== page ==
A comparison of the molar efficiency of two insect-eating mammals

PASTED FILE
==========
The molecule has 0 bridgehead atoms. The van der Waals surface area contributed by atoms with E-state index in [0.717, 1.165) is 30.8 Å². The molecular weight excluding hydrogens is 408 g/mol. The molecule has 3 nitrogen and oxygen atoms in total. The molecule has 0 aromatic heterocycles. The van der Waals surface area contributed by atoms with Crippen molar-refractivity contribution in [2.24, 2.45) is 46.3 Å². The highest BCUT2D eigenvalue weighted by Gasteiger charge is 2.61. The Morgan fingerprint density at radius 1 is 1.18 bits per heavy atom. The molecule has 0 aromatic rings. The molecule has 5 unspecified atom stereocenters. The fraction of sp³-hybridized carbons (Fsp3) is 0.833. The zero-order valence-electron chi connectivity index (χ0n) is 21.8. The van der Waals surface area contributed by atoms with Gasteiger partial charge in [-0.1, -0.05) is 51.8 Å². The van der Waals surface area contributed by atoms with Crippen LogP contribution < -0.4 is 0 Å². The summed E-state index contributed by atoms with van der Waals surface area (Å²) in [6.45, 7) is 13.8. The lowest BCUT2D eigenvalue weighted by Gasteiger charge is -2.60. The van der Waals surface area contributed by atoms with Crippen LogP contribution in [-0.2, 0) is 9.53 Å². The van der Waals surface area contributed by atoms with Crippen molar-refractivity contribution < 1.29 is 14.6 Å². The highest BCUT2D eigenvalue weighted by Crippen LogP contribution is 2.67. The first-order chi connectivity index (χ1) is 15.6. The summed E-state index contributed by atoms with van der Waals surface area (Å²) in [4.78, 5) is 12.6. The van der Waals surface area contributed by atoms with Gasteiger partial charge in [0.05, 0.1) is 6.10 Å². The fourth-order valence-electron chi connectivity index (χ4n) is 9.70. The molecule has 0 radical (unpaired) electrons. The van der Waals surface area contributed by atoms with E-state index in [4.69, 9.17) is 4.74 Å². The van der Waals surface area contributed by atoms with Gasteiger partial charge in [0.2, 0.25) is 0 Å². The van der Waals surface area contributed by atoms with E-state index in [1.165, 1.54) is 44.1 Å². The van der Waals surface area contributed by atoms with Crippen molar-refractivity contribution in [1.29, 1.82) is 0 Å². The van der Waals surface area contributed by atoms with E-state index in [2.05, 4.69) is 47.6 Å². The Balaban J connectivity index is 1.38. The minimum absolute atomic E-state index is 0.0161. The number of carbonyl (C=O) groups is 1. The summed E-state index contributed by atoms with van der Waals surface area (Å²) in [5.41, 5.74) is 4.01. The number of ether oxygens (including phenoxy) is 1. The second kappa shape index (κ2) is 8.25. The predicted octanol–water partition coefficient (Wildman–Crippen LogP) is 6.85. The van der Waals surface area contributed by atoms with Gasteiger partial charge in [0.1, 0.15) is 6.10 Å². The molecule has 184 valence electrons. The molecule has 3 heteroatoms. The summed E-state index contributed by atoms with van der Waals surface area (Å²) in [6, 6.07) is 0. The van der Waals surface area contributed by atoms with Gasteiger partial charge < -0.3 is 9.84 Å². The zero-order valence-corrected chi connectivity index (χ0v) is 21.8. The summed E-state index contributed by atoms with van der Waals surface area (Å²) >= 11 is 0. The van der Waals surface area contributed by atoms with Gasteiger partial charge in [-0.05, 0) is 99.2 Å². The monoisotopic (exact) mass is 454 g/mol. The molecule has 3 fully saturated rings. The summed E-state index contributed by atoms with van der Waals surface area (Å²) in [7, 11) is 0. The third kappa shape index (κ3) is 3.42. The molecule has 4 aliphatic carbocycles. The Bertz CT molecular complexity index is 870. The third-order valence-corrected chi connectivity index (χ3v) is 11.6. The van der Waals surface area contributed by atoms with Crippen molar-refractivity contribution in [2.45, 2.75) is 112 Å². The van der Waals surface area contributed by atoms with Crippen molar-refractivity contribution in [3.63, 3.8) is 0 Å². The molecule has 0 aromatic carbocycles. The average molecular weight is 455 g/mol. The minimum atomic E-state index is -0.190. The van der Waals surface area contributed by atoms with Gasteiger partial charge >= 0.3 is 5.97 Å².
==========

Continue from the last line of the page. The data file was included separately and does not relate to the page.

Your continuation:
The extent to which the different molar morphologies of two similar-sized mammals, Petaurus breviceps (sugar glider) and Dasyuroides byrnei (kowari), could affect the digestion of larval insect nitrogen was investigated. Nitrogen digestibility of Tenebrio larvae treated with a proteolytic enzyme (trypsin) increased with decreasing larval piece size. However, it was found that the molars of P. breviceps, with their minimal shearing capacity compared with D. byrnei, can only compress rather than finely comminute Tenebrio larvae. As a result, P. breviceps have less efficient nitrogen digestibility than D. byrnei whose shearing molars can finely comminute larvae. Petaurus breviceps molars are inefficient at breaking down insects possibly because of functional constraints, where the molars must perform several different tasks with competing morphological demands, or because of phylogenetic constraints.